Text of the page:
The article discusses a reflection of black feminism on the representation of race on the screen as well as the issue of subjugation of the blacks by their exoticisation and inscribing them into the context fo the nature. References to the concept of bell hooks allow to interpret the black cinema as an alternative way of picturing racial difference. In Daughters of Dust (1992) Julie Dash depicted American tribe Gullah, brought to America on a slave ship at the turn of the 19th century and placed on an isolated island. Identification with natural environment is for this isolated community part of their new Afro-American identity. The motif of the symbiotic existence with natural environment gains here a very particular meaning, expressing the sense of relationship with inhabited territory so crucial for the subjectivity of the blacks. In the island’s scenery African slaves emancipate gradually, liberating themselves from psychic loss caused by separation from the motherland.

The author addresses the issue of the influence of modern technologies of vision on the perception of nature, changes in the understanding of its organisation as well as an interpretation of man’s attitude towards nature and its place within it. There are presented examples of artistic depiction of this problem, especially from the area of media art, e.g. such authors as Andrea Polli, Kalle Laar and doubleNegatives Architecture collective. The analysis of their works is carried out from the methodological perspective delimited by on the one hand posthumanist research, on the other by studies on surveillance in the age of digital media.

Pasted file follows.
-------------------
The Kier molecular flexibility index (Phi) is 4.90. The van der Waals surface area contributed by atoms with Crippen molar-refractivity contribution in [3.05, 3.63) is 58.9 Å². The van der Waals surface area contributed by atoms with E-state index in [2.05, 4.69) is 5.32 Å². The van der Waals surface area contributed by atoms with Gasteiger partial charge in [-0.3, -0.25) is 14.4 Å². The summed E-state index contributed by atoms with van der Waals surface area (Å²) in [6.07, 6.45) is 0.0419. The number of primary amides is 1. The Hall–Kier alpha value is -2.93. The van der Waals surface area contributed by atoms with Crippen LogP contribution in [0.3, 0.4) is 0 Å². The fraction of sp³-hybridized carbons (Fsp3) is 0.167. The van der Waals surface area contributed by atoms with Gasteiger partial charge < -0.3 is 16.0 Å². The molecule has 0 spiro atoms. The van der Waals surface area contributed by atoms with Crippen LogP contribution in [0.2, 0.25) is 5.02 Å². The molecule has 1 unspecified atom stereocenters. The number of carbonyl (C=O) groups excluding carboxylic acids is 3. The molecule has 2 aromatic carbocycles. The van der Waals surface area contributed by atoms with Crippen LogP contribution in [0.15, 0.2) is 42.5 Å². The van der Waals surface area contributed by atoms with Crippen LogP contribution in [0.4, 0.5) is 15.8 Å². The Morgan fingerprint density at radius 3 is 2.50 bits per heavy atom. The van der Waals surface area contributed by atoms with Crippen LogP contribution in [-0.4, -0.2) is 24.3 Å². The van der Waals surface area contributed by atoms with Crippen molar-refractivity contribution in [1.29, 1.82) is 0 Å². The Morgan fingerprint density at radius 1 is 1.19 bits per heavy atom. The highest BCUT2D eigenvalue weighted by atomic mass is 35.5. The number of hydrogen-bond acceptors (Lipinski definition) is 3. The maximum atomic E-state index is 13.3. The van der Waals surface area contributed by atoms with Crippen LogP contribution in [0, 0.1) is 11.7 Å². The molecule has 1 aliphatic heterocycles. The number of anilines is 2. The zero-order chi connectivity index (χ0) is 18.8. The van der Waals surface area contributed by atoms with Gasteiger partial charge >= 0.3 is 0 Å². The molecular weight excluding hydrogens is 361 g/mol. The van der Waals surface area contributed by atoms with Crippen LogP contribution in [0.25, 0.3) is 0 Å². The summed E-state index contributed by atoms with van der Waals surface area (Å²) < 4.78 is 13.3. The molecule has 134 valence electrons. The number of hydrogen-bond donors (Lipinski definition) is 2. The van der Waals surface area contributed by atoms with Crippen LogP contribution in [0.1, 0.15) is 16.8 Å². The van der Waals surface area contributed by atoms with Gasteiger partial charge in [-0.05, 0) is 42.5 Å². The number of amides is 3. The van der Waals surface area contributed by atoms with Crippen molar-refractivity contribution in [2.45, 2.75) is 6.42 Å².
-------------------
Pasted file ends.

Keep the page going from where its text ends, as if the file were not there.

Proposing an artistic project entitled Natural History of Enigma Eduardo Kac inscribes himself within an already well recognised turn from practices of discovery and description of life to intervention in its very matter. The main object of his project is Edunia, i.e. the transgenic plant created by injection into petunia of the artist’s genetic material. Edunia is thus not only an incarnation of fears and hopes resulting from the use of genetic engineering, but also a suggestive recall of a common natural history and a continuum of all forms of life. On the other hand, postnatural history, i.e. the history of life modified by human being, is initiated already with the beginning of agriculture; contemporary biotechnology seems its continuation and a creative development.